You are on page 1of 8

Nano-Sim: simulating electromagnetic-based

nanonetworks in the Network Simulator 3

Giuseppe Piro, Luigi Alfredo Grieco, Gennaro Boggia, Pietro Camarda
DEE - Politecnico di Bari, Bari, Italy
{g.piro, a.grieco, g.boggia, camarda}
The progress of nanotechnology is paving the way to the
emerging concept of wireless nanosensor network (WNSN).
In fact, it is now possible to create integrated machines at
the nano scale, which interact on cooperative basis using
wireless communications. The research in this eld is still in
an embryonal stage and the design of the WNSN protocol
suite represents a fundamental issue to address. Therefore,
an open source simulation framework for WNSN would be
highly benecial to let research activities converge towards
participated design methodologies. In an our recent work,
we presented a new NS-3 module, namely Nano-Sim, model-
ing WNSNs based on electromagnetic communications in the
Terahertz band. In its preliminary version, Nano-Sim pro-
vides a simple network architecture and a protocol suite for
such an emerging technology. In this paper, we signicantly
improved our previous work in several directions. First, we
have extended the tool by developing a new routing algo-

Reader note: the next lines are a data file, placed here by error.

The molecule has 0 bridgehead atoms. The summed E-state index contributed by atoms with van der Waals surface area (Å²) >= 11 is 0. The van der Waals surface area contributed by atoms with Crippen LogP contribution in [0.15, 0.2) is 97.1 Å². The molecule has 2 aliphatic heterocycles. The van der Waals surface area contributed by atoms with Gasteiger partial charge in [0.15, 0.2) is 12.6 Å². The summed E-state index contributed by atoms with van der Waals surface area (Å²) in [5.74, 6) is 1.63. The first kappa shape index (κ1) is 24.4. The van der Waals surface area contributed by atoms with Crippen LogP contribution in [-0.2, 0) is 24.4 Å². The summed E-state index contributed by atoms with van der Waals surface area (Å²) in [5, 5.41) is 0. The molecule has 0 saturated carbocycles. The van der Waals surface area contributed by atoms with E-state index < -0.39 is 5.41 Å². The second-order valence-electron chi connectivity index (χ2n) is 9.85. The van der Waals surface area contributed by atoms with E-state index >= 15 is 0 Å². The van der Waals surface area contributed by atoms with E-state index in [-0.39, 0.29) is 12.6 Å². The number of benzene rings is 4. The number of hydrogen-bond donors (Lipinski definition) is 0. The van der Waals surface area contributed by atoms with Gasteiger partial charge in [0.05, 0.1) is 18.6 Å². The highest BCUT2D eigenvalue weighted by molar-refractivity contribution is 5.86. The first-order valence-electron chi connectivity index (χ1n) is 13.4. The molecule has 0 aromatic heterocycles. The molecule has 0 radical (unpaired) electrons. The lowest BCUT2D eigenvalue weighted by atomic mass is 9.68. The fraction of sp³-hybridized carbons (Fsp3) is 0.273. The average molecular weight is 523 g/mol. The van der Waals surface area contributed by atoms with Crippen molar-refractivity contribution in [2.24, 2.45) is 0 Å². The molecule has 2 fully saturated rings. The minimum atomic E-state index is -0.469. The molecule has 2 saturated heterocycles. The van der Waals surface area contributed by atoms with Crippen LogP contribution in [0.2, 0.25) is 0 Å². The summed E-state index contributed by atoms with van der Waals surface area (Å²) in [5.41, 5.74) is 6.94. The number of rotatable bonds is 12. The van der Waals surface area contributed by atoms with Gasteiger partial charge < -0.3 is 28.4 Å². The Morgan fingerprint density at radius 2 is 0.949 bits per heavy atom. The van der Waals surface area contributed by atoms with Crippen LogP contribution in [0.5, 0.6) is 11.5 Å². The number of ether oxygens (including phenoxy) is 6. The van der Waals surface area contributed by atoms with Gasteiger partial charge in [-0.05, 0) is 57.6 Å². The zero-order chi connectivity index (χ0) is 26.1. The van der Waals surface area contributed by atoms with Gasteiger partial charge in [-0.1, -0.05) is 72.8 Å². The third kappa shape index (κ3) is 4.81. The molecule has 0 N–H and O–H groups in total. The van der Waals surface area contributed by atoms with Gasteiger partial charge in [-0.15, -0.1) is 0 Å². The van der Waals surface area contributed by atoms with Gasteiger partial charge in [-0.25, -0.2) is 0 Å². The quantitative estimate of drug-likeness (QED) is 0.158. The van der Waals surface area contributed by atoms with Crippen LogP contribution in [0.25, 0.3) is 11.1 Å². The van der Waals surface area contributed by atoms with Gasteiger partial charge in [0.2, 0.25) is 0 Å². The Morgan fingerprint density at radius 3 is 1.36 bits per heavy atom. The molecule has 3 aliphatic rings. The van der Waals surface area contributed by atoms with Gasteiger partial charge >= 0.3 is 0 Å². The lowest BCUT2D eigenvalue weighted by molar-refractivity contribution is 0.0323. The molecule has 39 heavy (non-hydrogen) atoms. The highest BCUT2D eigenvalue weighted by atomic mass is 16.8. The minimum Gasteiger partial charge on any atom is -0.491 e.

rithm and a more ecient MAC protocol. Moreover, focus-
ing the attention on a WNSN operating in a health monitor-
ing scenario, we have investigated how the density of nodes,
the transmission range of nanomachines, and the adoption
of specic combinations of routing and MAC strategies may
aect the network behavior. Finally, a study on Nano-Sim
computational requirements has been also carried out, thus
demonstrating how the developed module guarantees great
achievements in terms of scalability.
Categories and Subject Descriptors
I.6.5 [Simulation and Modeling]: Model Development
Modeling methodologies; I.6.7 [Simulation and Model-
ing]: Simulation Support SystemsEnvironments
General Terms
Algorithm, Design, Performance, Verication
Permission to make digital or hard copies of all or part of this work for
personal or classroom use is granted without fee provided that copies are
not made or distributed for prot or commercial advantage and that copies
bear this notice and the full citation on the rst page. To copy otherwise, to
republish, to post on servers or to redistribute to lists, requires prior specic
permission and/or a fee.
WNS3 , Cannes, French Riviera - March 5 2013
Copyright 2013 ICST, ISBN .
Nanonetworks, wireless nanosensor network, Modeling, Sim-
ulation, Performance Evaluation
In upcoming years, the innovation process triggered by
nanotechnologies is expected to foster the development of in-